Date
18 October 2017
CUHK Professor Guo Ping demonstrates the actuator, a device that uses acoustic levitation technology to move and carry objects without touching the ground. Photo: HKEJ
CUHK Professor Guo Ping demonstrates the actuator, a device that uses acoustic levitation technology to move and carry objects without touching the ground. Photo: HKEJ

Back to the future: CUHK team unveils new levitation technology

Remember the flying skateboard in the 1985 movie Back to the Future? Or the flying carpet in the Disney animation film Aladdin?

They may be fantasy or science fiction today, but a research team from the Chinese University of Hong Kong has unveiled a device using a new technology that could make them a reality in the near future.

The team, led by Prof. Guo Ping, assistant professor at the CUHK Department of Mechanical and Automation Engineering, on Monday demonstrated how the actuator, which uses acoustic levitation technology, floats and carries objects from one place to another, the Hong Kong Economic Journal reports.

According to Guo, an actuator can reach the speed of 2.5 centimeters per second and is capable of transporting an object weighing 200 grams, roughly the weight of a smartphone. Its power consumption stands at only 1.2 watts, or that of a small light bulb.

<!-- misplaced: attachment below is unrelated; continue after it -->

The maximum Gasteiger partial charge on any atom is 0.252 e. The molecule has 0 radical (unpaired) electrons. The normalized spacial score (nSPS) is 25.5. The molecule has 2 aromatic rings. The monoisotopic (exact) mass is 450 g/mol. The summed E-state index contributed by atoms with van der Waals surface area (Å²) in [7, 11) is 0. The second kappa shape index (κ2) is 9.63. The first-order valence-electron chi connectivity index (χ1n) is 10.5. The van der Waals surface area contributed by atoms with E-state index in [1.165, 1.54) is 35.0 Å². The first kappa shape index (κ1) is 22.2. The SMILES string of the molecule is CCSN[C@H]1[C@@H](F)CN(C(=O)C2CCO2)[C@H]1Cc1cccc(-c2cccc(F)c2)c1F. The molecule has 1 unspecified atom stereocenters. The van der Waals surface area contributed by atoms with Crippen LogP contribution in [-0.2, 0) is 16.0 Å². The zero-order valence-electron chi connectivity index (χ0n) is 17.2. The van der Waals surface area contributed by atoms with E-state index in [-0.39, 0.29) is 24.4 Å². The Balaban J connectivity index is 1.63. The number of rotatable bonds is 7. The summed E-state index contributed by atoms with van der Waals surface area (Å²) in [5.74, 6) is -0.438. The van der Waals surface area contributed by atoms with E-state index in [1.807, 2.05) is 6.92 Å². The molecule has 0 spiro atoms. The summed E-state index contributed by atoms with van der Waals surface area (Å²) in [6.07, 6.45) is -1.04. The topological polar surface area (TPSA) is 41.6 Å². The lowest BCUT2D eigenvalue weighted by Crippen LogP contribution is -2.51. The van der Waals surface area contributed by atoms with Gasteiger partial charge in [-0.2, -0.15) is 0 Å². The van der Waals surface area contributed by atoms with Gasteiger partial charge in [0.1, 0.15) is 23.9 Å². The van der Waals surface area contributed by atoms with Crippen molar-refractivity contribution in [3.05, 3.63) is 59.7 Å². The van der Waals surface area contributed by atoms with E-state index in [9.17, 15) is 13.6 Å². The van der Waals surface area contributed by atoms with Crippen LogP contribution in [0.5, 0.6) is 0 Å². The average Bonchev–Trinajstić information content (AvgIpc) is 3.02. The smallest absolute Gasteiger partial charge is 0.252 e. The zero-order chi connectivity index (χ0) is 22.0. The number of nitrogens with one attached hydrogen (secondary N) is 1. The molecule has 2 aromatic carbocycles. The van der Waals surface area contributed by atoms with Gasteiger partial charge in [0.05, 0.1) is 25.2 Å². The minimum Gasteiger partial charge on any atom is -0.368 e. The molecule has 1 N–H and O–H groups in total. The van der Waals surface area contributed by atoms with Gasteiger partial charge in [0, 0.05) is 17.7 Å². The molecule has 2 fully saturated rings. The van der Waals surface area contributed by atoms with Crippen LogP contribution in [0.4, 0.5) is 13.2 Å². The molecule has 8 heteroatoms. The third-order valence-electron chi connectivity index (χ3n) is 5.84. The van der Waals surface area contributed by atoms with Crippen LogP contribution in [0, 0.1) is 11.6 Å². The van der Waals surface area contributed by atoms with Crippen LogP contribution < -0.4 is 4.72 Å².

Over the past 18 months, the team is striving to improve the technology with the goal of making it capable of moving objects weighing 3-5 kilograms in one to two years’ time.

The longer-term goal is to make it capable of moving objects weighing 60-70 kg or even transporting humans.

In the short run, the technology can be adopted in toys, but can be further developed for magnetic levitation vehicles.

Guo is hoping that the new technology can be used for public transportation in ten years’ time,  hk01.com reported.

Basically, the device makes use of the piezoelectric effect, or electric charge generated by certain materials in response to applied mechanical stress, achieving two vibration modes with an identical frequency to create a vibration, which in turn provides vertical levitation as well as propulsion force. 

As a result,the actuator moves levitates over a flat surface without any contact. 

The cost of manufacturing an actuator is only HK$500, although it could go down further in mass production.

So far, one drawback of the technology is that is allows for only a limited height of levitation, and movement can only be done on smooth surfaces. 

As such, there may be a need to install a propeller for the actuator to accelerate or climb a slope.

The research team will hold public demonstrations of the actuator at the CUHK booth at the InnoCarnival 2017, which will be held at the Hong Kong Science Park from 21 to 29 October.

– Contact us at english@hkej.com

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